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    ABSTRACT: Increased protein kinase C (PKC) activity has been implicated in the pathogenesis of diabetic retinopathy and nephropathy. However, the role of PKC in diabetic neuropathy remains unclear. The present study was conducted to compare the effect of PKC inhibition by a PKC-beta-selective inhibitor, LY333531 (LY), on diabetic nerve dysfunction with that of an aldose reductase inhibitor, NZ-314 (NZ). Streptozotocin-induced diabetic rats were treated with or without LY and/or NZ for 4 weeks, and motor nerve conduction velocity (MNCV), coefficient of variation of R-R interval (CVR-R), sciatic nerve blood flow (SNBF), peak latencies of oscillatory potentials on electroretinogram, PKC activities in membranous and cytosolic fractions of sciatic nerves, and polyol contents in the tail nerves were measured. Untreated diabetic rats demonstrated delayed MNCV, decreased CVR-R, reduced SNBF, and prolonged peak latencies of oscillatory potentials. Treatment with LY as well as NZ prevented all these deficits in diabetic rats. There were no significant differences in PKC activities in membranous or cytosolic fractions of sciatic nerves between normal and diabetic rats. Treatment with neither LY nor NZ altered PKC activities. Nerve myo-inositol depletion in diabetic rats was ameliorated not only by NZ, but also by LY. These observations suggest that inhibition of PKC-beta by LY may have a beneficial effect in preventing the development of diabetic nerve dysfunction, and that this effect may be mediated through its action on the endoneurial micro-vasculature.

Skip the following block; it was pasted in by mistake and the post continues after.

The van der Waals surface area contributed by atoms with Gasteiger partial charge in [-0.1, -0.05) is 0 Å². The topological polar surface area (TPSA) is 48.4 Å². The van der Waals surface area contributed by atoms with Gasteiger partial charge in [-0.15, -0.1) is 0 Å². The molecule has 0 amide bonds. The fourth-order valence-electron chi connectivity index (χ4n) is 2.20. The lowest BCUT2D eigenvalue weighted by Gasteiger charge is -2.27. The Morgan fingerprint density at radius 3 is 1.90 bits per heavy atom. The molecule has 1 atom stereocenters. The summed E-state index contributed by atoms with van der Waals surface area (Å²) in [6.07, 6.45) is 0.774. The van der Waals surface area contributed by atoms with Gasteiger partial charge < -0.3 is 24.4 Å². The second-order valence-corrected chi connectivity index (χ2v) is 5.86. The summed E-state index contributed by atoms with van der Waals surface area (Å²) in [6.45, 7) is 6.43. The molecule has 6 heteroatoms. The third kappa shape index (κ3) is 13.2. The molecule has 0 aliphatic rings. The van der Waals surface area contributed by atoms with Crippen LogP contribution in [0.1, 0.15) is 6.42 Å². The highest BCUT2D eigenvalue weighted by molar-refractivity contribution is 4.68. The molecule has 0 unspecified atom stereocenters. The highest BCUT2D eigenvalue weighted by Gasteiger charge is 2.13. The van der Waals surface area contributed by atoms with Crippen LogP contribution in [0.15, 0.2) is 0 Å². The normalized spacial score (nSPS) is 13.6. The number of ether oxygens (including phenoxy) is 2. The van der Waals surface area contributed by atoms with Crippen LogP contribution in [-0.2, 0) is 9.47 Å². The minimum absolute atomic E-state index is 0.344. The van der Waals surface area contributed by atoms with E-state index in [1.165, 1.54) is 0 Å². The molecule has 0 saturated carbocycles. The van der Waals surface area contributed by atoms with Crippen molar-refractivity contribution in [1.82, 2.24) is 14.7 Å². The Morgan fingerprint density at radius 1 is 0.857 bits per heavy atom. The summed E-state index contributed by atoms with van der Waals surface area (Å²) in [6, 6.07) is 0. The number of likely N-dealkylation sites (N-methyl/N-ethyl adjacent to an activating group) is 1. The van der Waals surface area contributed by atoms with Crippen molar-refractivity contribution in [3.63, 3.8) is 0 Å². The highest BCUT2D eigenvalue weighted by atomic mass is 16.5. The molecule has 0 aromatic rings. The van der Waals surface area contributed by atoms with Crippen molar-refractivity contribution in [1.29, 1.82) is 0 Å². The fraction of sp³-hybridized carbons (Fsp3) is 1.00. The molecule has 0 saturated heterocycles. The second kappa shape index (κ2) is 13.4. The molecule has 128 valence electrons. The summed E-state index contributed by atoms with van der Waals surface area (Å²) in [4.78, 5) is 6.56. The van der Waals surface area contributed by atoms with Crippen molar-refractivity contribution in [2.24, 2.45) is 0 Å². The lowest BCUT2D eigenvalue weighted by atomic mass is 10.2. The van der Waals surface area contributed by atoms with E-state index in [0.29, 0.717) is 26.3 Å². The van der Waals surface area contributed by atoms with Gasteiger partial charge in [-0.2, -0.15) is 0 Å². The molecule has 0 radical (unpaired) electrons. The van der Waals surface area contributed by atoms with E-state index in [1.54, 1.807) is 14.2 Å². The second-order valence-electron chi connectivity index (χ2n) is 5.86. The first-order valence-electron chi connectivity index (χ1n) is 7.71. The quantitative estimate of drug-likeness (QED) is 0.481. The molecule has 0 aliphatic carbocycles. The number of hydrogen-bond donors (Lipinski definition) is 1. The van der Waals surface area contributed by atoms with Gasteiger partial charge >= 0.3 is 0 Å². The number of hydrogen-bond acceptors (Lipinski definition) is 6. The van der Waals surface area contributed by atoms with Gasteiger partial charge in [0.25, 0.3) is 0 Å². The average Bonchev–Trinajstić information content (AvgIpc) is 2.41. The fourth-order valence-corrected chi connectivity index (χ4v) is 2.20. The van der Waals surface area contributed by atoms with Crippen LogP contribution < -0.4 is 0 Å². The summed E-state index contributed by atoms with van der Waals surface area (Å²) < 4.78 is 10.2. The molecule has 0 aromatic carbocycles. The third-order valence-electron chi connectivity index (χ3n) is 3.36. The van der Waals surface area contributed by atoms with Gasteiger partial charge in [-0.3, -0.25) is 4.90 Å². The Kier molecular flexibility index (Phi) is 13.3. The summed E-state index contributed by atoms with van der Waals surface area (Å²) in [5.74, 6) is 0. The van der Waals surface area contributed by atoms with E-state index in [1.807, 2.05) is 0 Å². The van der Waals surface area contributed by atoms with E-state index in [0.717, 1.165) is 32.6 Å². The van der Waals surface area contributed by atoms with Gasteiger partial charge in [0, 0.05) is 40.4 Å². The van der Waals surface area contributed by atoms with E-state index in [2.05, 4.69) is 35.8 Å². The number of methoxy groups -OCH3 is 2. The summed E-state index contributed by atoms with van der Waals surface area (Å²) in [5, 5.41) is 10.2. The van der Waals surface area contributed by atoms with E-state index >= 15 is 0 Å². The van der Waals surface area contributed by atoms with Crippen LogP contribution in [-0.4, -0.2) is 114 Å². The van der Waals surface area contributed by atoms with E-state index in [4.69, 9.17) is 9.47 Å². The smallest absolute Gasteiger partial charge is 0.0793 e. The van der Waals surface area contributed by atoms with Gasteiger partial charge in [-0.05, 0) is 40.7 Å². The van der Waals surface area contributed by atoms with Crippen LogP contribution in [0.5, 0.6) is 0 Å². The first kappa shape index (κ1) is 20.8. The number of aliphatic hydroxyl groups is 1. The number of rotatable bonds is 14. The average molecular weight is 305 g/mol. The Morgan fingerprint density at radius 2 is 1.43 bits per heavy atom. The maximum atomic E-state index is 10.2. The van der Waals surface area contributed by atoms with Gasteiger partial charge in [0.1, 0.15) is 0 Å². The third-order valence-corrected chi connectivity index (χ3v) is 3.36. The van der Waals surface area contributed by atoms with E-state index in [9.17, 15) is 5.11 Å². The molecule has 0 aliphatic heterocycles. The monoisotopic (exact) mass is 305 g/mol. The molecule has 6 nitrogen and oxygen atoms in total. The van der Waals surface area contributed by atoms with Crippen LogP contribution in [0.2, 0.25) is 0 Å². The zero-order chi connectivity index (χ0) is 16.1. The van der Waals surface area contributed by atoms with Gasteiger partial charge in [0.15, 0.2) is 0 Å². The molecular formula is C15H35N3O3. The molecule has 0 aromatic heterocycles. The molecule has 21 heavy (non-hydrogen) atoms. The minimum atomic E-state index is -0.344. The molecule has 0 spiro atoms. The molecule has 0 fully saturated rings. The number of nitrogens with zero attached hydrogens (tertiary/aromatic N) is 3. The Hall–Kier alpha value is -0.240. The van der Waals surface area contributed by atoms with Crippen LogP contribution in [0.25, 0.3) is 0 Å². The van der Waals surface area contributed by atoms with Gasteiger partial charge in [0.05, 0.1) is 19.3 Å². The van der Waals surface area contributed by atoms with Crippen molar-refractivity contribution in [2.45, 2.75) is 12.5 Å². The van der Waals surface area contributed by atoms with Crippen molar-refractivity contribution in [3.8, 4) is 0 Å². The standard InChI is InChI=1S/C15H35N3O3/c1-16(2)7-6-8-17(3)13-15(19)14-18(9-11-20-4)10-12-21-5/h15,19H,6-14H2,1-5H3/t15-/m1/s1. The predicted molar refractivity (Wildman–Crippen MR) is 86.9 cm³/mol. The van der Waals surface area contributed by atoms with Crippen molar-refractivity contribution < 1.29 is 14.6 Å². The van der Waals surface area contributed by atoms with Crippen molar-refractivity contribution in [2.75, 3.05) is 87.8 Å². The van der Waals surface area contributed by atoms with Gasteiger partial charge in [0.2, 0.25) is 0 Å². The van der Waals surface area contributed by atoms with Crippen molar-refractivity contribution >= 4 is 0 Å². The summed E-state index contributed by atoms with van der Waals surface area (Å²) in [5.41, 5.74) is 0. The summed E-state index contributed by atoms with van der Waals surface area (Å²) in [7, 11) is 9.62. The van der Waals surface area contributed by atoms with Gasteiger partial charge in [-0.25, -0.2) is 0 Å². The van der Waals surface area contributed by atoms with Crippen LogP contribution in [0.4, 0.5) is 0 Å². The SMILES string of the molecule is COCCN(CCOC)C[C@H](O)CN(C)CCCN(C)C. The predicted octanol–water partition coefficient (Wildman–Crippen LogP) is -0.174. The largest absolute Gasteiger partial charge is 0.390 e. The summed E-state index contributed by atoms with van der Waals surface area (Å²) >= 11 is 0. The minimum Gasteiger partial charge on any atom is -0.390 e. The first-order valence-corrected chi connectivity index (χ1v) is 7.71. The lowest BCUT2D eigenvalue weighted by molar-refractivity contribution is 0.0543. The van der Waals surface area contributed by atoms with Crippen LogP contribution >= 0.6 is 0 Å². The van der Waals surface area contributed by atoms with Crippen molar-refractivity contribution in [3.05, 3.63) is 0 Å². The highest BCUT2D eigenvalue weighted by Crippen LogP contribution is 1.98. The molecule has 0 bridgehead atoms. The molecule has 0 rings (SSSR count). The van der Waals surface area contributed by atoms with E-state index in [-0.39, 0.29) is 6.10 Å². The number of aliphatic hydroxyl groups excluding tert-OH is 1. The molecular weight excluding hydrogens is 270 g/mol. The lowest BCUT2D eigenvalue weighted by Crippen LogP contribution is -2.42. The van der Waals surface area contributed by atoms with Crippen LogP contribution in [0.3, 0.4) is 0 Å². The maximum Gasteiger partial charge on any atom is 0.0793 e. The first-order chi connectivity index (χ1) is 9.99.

Diabetes 11/1999; 48(10):2090-5. DOI:10.2337/diabetes.48.10.2090 · 8.47 Impact Factor